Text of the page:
Rather than increasing spend if things don’t work out, make improvements to get better results.
Running a well crafted Facebook advertising campaign
The best way to keep costs low, no matter what your budget is, is to run a Facebook advertising campaign that makes sense. This can be harder than it appears until you know what Facebook’s options all mean. Let’s go step by step of crafting our own Facebook advertising campaign.
Objectives are broken down into three groups:
- Awareness is great if you’re new in the area and no one knows you exist.
- Consideration, is excellent if you want more leads for a service-oriented business or you want to build up the likes on your Facebook Page.
- Conversions is the best objective for driving sales.
Choose the objective that suits your goals best. In my personal opinion, Consideration or Conversions are the most tangible objectives from a business sense, so I usually choose from those categories. If you choose awareness but are looking for sales and leads, you’ll be disappointed and will likely waste your budget. So, to make sure you can succeed with a low budget, choose the right objective.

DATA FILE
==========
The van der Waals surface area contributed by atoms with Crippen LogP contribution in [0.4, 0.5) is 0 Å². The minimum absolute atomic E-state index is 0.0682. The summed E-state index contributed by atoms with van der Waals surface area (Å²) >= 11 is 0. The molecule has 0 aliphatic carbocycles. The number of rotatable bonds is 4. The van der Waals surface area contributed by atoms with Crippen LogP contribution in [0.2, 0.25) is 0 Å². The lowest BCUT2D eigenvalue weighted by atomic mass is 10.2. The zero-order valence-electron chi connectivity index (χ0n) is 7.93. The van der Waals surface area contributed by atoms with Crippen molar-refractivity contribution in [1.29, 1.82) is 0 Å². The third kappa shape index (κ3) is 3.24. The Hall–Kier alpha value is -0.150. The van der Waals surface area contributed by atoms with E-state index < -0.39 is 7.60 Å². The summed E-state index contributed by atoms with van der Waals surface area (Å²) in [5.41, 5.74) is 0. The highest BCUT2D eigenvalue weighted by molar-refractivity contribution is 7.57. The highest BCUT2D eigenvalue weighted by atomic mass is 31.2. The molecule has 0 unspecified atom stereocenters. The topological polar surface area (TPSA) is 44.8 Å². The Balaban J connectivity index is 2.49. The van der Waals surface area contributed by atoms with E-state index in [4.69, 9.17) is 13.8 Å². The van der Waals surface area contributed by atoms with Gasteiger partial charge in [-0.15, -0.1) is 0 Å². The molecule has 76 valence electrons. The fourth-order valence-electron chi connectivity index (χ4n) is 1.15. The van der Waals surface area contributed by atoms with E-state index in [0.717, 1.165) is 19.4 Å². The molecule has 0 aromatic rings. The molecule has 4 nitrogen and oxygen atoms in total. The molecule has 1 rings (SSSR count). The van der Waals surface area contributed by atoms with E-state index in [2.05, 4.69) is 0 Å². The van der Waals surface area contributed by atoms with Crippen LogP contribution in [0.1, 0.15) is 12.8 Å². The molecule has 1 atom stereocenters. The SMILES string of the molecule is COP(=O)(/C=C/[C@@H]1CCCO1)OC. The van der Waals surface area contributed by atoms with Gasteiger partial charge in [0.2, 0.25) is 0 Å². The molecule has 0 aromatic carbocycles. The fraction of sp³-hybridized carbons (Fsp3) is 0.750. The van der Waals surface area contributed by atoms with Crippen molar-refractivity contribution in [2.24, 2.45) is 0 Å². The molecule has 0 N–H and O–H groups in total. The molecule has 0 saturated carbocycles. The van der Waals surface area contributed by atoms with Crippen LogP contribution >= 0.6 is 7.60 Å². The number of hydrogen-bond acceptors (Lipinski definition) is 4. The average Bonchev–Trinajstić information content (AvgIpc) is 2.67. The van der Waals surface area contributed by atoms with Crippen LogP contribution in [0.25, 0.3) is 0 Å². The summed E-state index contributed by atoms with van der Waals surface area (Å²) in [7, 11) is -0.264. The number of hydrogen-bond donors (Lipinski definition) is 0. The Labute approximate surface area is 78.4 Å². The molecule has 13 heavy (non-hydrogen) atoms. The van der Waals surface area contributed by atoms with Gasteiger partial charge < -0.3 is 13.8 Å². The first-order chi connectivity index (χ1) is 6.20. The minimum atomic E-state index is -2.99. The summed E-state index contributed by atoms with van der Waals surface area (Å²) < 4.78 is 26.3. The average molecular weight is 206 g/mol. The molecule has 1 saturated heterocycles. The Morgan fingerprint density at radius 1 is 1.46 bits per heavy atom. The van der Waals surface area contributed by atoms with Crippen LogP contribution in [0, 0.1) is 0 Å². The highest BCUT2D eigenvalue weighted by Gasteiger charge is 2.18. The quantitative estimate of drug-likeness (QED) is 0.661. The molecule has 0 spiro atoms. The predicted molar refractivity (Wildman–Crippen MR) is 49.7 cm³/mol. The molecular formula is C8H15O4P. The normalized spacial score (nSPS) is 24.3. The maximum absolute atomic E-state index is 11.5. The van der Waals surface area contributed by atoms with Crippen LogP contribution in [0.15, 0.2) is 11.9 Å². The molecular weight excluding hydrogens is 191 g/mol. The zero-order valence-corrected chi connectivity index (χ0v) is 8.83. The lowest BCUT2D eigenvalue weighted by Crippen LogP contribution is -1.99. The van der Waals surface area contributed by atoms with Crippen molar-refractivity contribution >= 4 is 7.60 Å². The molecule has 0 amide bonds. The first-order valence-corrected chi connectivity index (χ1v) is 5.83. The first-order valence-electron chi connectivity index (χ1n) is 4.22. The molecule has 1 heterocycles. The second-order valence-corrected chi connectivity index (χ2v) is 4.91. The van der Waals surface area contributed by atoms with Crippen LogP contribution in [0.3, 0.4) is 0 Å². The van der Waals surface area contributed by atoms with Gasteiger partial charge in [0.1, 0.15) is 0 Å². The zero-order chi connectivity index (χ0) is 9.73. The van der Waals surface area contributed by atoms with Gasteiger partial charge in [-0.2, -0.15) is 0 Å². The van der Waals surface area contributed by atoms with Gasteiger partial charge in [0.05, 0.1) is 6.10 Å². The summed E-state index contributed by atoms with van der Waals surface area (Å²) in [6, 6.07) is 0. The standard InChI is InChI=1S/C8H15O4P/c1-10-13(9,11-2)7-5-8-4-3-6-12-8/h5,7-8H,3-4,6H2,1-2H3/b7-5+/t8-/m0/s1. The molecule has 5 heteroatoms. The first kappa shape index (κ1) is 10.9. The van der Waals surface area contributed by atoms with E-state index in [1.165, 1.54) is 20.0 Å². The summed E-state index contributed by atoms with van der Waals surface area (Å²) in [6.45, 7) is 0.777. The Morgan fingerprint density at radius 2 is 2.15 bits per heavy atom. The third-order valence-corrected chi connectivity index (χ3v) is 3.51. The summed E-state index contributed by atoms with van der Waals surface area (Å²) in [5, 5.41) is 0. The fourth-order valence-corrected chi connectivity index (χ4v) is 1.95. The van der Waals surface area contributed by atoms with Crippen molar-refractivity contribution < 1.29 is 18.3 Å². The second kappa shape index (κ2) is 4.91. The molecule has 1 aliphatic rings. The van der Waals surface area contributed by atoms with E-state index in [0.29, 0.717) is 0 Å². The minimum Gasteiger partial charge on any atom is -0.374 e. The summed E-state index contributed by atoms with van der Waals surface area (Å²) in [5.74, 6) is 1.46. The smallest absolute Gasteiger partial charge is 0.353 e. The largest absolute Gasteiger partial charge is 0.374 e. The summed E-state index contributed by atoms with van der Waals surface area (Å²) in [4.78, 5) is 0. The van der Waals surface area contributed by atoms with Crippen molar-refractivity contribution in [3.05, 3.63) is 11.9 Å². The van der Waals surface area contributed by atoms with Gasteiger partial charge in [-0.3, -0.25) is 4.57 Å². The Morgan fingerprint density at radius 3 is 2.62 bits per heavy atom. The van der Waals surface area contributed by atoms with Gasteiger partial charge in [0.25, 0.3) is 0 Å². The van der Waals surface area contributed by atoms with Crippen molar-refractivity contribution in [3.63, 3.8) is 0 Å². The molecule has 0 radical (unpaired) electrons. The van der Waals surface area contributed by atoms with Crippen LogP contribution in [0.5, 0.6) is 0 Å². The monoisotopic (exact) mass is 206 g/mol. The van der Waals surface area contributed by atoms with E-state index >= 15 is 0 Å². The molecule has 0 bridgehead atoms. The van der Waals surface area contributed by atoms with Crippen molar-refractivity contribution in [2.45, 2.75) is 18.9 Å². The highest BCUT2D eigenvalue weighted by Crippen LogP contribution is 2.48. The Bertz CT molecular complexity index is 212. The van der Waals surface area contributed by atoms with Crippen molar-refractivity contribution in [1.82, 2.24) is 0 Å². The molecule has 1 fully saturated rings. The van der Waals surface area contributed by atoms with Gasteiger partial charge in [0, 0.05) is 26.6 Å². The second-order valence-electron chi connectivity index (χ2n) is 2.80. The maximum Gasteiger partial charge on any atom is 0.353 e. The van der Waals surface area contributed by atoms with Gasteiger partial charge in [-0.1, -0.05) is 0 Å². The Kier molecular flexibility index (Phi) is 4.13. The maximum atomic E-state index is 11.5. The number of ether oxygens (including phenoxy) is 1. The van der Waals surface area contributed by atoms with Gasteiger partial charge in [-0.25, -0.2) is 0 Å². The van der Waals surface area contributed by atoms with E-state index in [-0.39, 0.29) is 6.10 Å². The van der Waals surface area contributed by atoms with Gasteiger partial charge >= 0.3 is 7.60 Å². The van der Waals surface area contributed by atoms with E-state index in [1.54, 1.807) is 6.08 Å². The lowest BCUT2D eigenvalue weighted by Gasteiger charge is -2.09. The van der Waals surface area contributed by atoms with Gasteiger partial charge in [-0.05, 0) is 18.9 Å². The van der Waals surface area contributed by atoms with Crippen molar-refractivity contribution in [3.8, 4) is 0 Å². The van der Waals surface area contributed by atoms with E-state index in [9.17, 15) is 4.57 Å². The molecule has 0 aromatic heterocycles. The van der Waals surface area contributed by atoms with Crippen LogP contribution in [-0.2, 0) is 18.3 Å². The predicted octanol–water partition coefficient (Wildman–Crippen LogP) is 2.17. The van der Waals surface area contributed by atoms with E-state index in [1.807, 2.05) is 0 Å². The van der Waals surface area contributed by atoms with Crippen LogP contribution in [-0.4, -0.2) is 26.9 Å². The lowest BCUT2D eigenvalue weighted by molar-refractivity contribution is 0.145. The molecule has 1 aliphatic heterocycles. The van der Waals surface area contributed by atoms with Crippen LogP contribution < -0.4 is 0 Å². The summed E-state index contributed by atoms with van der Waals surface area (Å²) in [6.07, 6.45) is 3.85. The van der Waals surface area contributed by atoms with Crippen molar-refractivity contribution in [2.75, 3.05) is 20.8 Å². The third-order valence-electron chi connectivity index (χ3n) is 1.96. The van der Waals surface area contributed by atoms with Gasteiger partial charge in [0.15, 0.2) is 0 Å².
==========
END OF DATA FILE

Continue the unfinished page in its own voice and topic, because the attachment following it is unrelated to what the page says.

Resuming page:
2. Choose your audience
Audience selection is critical. Targeting is super important with Facebook advertising. This is where I see most people fail when it comes to a well-run campaign.
Choosing the wrong audience is like telling people in New York about your coffee shop in Nashville. It’s nice that they know about you, but they won’t be showing up for a latte anytime soon.
There are a few audience types, but we’ll start first with the broader option. In Facebook, you can create a “Saved Audience.” It looks like this:
You probably know your customer inside out, but that in-depth insider knowledge can cause mistakes at this point. My advice? Keep it simple. Let’s go over the criteria listed above.
For now, skip the Custom Audiences option. We’ll discuss that later.
When it comes to location, keep things tight. Sure, people in the town over might conceivably drive to your store, but to keep your costs low with good results, keep the location targeting close to where your customers are — not where they might be. Do most of your customers drive from far away? If not, don’t advertise far away.
There are exceptions if you specialize in something not widely available in your general area. But since we’re focused on low budgets, keep your Facebook advertising spend close to home. You want to attract people who can quickly get to you or access your services.
If a significant majority of your customers are 25-year-old women, then stick to that audience. With a small budget, you want to target the likeliest candidates, not the broadest audience.